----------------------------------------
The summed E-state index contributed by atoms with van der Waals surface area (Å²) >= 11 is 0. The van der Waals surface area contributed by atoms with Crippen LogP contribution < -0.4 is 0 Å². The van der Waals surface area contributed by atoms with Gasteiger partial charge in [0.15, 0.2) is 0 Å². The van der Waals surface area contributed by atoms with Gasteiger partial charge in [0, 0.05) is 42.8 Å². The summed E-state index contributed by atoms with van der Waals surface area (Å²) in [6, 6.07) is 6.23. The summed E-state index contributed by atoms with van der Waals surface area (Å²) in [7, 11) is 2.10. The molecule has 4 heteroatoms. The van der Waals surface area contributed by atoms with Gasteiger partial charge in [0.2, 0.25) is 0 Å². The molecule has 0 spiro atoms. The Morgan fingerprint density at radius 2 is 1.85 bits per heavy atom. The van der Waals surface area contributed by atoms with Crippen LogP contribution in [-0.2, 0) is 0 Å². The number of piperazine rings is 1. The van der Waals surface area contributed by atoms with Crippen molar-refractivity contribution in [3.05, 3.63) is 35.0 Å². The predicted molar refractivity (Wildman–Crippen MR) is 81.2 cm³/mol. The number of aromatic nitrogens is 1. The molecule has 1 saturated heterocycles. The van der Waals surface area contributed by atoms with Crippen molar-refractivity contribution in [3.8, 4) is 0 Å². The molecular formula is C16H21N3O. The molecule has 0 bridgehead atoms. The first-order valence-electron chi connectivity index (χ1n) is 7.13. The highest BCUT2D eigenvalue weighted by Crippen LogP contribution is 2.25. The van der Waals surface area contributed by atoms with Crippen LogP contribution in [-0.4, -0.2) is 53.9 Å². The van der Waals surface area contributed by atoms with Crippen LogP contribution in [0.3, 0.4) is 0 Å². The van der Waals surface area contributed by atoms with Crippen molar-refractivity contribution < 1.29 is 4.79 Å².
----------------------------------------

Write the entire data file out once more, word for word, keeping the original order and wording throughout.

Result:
The summed E-state index contributed by atoms with van der Waals surface area (Å²) >= 11 is 0. The van der Waals surface area contributed by atoms with Crippen LogP contribution < -0.4 is 0 Å². The van der Waals surface area contributed by atoms with Gasteiger partial charge in [0.15, 0.2) is 0 Å². The van der Waals surface area contributed by atoms with Gasteiger partial charge in [0, 0.05) is 42.8 Å². The summed E-state index contributed by atoms with van der Waals surface area (Å²) in [6, 6.07) is 6.23. The summed E-state index contributed by atoms with van der Waals surface area (Å²) in [7, 11) is 2.10. The molecule has 4 heteroatoms. The van der Waals surface area contributed by atoms with Gasteiger partial charge in [0.2, 0.25) is 0 Å². The molecule has 0 spiro atoms. The Morgan fingerprint density at radius 2 is 1.85 bits per heavy atom. The van der Waals surface area contributed by atoms with Crippen LogP contribution in [-0.2, 0) is 0 Å². The number of piperazine rings is 1. The van der Waals surface area contributed by atoms with Crippen molar-refractivity contribution in [3.05, 3.63) is 35.0 Å². The predicted molar refractivity (Wildman–Crippen MR) is 81.2 cm³/mol. The number of aromatic nitrogens is 1. The molecule has 1 saturated heterocycles. The van der Waals surface area contributed by atoms with Crippen molar-refractivity contribution in [3.8, 4) is 0 Å². The molecular formula is C16H21N3O. The molecule has 0 bridgehead atoms. The first-order valence-electron chi connectivity index (χ1n) is 7.13. The highest BCUT2D eigenvalue weighted by Crippen LogP contribution is 2.25. The van der Waals surface area contributed by atoms with Crippen LogP contribution in [-0.4, -0.2) is 53.9 Å². The van der Waals surface area contributed by atoms with Crippen LogP contribution in [0.3, 0.4) is 0 Å². The van der Waals surface area contributed by atoms with Crippen molar-refractivity contribution < 1.29 is 4.79 Å².